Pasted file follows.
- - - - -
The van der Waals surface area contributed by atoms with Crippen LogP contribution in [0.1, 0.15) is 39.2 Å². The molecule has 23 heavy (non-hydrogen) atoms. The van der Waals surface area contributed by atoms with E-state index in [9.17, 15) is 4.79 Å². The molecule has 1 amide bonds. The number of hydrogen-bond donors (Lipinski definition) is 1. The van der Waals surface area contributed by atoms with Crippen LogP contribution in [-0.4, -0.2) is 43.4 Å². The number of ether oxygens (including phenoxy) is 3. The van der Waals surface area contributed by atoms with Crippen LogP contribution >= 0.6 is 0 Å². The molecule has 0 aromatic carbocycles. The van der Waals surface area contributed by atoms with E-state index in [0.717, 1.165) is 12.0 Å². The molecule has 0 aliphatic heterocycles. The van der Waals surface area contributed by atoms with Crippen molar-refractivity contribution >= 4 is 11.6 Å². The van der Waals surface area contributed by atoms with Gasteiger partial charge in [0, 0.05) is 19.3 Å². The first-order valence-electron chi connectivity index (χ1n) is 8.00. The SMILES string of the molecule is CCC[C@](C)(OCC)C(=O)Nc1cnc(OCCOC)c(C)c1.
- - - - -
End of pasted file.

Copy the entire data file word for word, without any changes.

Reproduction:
The van der Waals surface area contributed by atoms with Crippen LogP contribution in [0.1, 0.15) is 39.2 Å². The molecule has 23 heavy (non-hydrogen) atoms. The van der Waals surface area contributed by atoms with E-state index in [9.17, 15) is 4.79 Å². The molecule has 1 amide bonds. The number of hydrogen-bond donors (Lipinski definition) is 1. The van der Waals surface area contributed by atoms with Crippen LogP contribution in [-0.4, -0.2) is 43.4 Å². The number of ether oxygens (including phenoxy) is 3. The van der Waals surface area contributed by atoms with Crippen LogP contribution >= 0.6 is 0 Å². The molecule has 0 aromatic carbocycles. The van der Waals surface area contributed by atoms with E-state index in [0.717, 1.165) is 12.0 Å². The molecule has 0 aliphatic heterocycles. The van der Waals surface area contributed by atoms with Crippen molar-refractivity contribution >= 4 is 11.6 Å². The van der Waals surface area contributed by atoms with Gasteiger partial charge in [0, 0.05) is 19.3 Å². The first-order valence-electron chi connectivity index (χ1n) is 8.00. The SMILES string of the molecule is CCC[C@](C)(OCC)C(=O)Nc1cnc(OCCOC)c(C)c1.